JUDY WOODRUFF: For more on the arrest, we're joined now by National Public Radio's Jason Beaubien in Mexico City. Jason, thank you for talking with us. First of all, they caught him alive. How significant is that?
JASON BEAUBIEN, National Public Radio: It is very significant, because, obviously, he can be important in terms of other investigations, in terms of digging in to the -- the workings of these cartels. Yes, it's very important that -- that they caught him alive. And the hope is that they will be able to get more information about the functioning of -- of other cells, other parts of the Beltran Leyva organization that had splintered after Arturo was -- was -- was gunned down by the Mexican marines in December of 2009.
JUDY WOODRUFF: How big a victory is this for the Mexican government?
JASON BEAUBIEN: This is really huge in terms of the timing. For President Calderon, he really needed a good-news story at the moment. Last week, you had the worst massacre in this entire drug war, with 72 migrants killed by the Zetas, one of the drug cartels that operates primarily just below Laredo and Brownsville, Texas. They actually operate all over Mexico, but that's sort of their home base.
They're accused of gunning down 72 migrants. That's obviously -- obviously the worst massacre that has occurred in what is an incredibly bloody drug war here. And just the same day that Valdez was captured, there was a 12-hour gun battle that went on just below Tamaulipas, in Veracruz, in which the army was trying to catch these gunmen.
This went on almost all day. There's a sense in Mexico that things have really gotten out of control in terms of security. When you get out and talk to people, it's the main concern that people have. So, this capture of Valdez, for Calderon, is a chance to say, look, we are making progress. We're bringing down some of these top leaders. And have faith in us. And even though it's getting more and more violent, if we push forward, we can succeed.
JUDY WOODRUFF: Now, Valdez has an interesting background. He was born in Laredo, Texas. He played high school football. Tell us more about that.
JASON BEAUBIEN: Yes. By all accounts, he grew up in a very middle-class environment in Laredo, Texas, and went on to become a small-time marijuana dealer on the northern side of the border, in the U.S., in Texas. Then he got in with the Mexican cartels and really took off from there.
His ability to move between the two worlds was quite effective. Officials here say that, when he was captured yesterday, he was moving a ton of cocaine a month into the United States. He moved very rapidly through the ranks. Originally, he was with the Sinaloan cartel, where the Beltran Leyvas were working with the Sinaloan cartel at that point. Then, when the Beltran Leyvas broke away, he came with them, was one of their leaders of a group of hitmen that they had called Los Negros. He's also known as being one of the most brutal men in entire this drug war.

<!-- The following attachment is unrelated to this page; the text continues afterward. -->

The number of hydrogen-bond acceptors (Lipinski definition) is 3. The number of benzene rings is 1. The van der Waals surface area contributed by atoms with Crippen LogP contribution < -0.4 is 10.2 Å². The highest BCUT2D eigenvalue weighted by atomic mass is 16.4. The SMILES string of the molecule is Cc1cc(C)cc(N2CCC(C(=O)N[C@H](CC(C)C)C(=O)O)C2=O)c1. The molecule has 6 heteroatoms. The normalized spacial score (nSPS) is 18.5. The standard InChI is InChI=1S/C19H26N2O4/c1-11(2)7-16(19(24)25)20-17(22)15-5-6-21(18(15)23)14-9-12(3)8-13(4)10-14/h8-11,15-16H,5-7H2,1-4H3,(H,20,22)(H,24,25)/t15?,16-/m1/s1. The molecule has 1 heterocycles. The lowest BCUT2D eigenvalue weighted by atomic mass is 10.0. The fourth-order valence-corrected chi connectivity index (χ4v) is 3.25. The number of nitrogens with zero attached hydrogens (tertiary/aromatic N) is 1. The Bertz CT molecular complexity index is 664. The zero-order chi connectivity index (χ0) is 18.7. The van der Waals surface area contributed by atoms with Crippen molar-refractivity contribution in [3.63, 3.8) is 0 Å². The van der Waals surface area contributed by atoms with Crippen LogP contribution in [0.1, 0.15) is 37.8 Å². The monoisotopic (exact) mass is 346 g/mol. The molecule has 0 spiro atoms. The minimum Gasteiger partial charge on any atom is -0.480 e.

In a drug war in which tens of thousands of people have been killed, he's accused of orchestrating the murders of hundreds of people through this group, the Los Negros, that worked for the Beltran Leyvas. Eventually, when Arturo was gunned down, he split off and was trying to work on his own and run his own cartel.
JUDY WOODRUFF: And, in fact, trying to set up his own drug operation. And I was reading today that there were a number of people who were happy to turn in information about him.
JASON BEAUBIEN: When he broke away from the Beltran Leyvas, and the Beltran Leyvas were sort of falling apart, it became incredibly bloody in the areas where they were working, particularly in Cuernavaca, which is just below Mexico City. This is known as a sort of vacation resort for a lot of people from Mexico, from Mexico City.
And it's a place that has a reputation for being very peaceful. Well, La Barbie, Valdez, turned this into basically a war zone. He was fighting for control of these roots that the Beltran Leyvas had had. They were stringing up bodies off of highway overpasses and decapitating their enemies.
It really did become incredibly violent. And there's even a suggestion that maybe he was involved in turning in Arturo and giving over information to the Mexican navy, so that they were actually able to take down Arturo Beltran Leyva, at this point his boss.
So, it does appear that there's a lot of infighting going on. And this is part of what -- what President Calderon is trying to do. He's trying to disrupt the structures of these cartels, knock them off at the top, and break them into smaller groups that are easier for the government to contain and to control.
JUDY WOODRUFF: And, Jason, finally, quickly, we understand they're now planning to -- to have him tried in the U.S. on -- and what would the charges be, and why?
JASON BEAUBIEN: Well, he was facing charges in the U.S. for moving tons of cocaine into the Eastern Seaboard between 2004 and 2006. So, there was a standing indictment for him in the United States for drug smuggling. So, that would probably be the main charge, obviously, that he would face. And there is a desire here to move him out of Mexico, so that he's not inside the prison system, not able to keep trying to -- to gain power inside these -- these cartels.
JUDY WOODRUFF: Jason Beaubien, we thank you for your reporting, joining us from Mexico City.
JASON BEAUBIEN: You're welcome.